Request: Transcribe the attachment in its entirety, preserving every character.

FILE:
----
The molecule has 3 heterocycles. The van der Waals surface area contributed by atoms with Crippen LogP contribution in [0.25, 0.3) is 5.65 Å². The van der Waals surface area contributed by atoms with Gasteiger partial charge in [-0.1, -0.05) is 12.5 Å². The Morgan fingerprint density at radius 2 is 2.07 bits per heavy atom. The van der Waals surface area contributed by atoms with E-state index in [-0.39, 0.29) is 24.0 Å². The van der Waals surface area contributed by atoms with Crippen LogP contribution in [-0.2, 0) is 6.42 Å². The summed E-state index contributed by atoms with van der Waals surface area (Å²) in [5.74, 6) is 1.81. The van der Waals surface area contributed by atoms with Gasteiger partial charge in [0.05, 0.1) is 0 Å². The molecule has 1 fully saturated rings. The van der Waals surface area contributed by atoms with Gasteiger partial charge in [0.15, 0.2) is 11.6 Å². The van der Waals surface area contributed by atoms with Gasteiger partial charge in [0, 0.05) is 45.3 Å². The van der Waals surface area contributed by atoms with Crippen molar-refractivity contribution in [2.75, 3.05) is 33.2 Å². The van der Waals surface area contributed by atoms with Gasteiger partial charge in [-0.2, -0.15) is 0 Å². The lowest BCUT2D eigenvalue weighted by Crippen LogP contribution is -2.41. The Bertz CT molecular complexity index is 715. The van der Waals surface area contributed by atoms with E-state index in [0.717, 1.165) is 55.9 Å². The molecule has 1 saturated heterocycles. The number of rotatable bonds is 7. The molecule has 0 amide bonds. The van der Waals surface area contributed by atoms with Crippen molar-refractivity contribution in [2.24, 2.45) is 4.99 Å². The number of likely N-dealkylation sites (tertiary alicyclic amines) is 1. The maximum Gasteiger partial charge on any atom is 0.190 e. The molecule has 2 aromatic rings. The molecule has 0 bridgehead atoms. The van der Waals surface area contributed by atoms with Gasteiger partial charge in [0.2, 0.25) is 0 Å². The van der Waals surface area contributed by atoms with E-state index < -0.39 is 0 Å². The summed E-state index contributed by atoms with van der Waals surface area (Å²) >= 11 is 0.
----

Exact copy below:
The molecule has 3 heterocycles. The van der Waals surface area contributed by atoms with Crippen LogP contribution in [0.25, 0.3) is 5.65 Å². The van der Waals surface area contributed by atoms with Gasteiger partial charge in [-0.1, -0.05) is 12.5 Å². The Morgan fingerprint density at radius 2 is 2.07 bits per heavy atom. The van der Waals surface area contributed by atoms with E-state index in [-0.39, 0.29) is 24.0 Å². The van der Waals surface area contributed by atoms with Crippen LogP contribution in [-0.2, 0) is 6.42 Å². The summed E-state index contributed by atoms with van der Waals surface area (Å²) in [5.74, 6) is 1.81. The van der Waals surface area contributed by atoms with Gasteiger partial charge in [0.05, 0.1) is 0 Å². The molecule has 1 fully saturated rings. The van der Waals surface area contributed by atoms with Gasteiger partial charge in [0.15, 0.2) is 11.6 Å². The van der Waals surface area contributed by atoms with Gasteiger partial charge in [0, 0.05) is 45.3 Å². The van der Waals surface area contributed by atoms with Crippen molar-refractivity contribution in [2.75, 3.05) is 33.2 Å². The van der Waals surface area contributed by atoms with Gasteiger partial charge in [-0.2, -0.15) is 0 Å². The lowest BCUT2D eigenvalue weighted by Crippen LogP contribution is -2.41. The Bertz CT molecular complexity index is 715. The van der Waals surface area contributed by atoms with E-state index in [0.717, 1.165) is 55.9 Å². The molecule has 1 saturated heterocycles. The number of rotatable bonds is 7. The molecule has 0 amide bonds. The van der Waals surface area contributed by atoms with Crippen molar-refractivity contribution in [2.24, 2.45) is 4.99 Å². The number of likely N-dealkylation sites (tertiary alicyclic amines) is 1. The maximum Gasteiger partial charge on any atom is 0.190 e. The molecule has 2 aromatic rings. The molecule has 0 bridgehead atoms. The van der Waals surface area contributed by atoms with Gasteiger partial charge in [0.2, 0.25) is 0 Å². The van der Waals surface area contributed by atoms with E-state index < -0.39 is 0 Å². The summed E-state index contributed by atoms with van der Waals surface area (Å²) >= 11 is 0.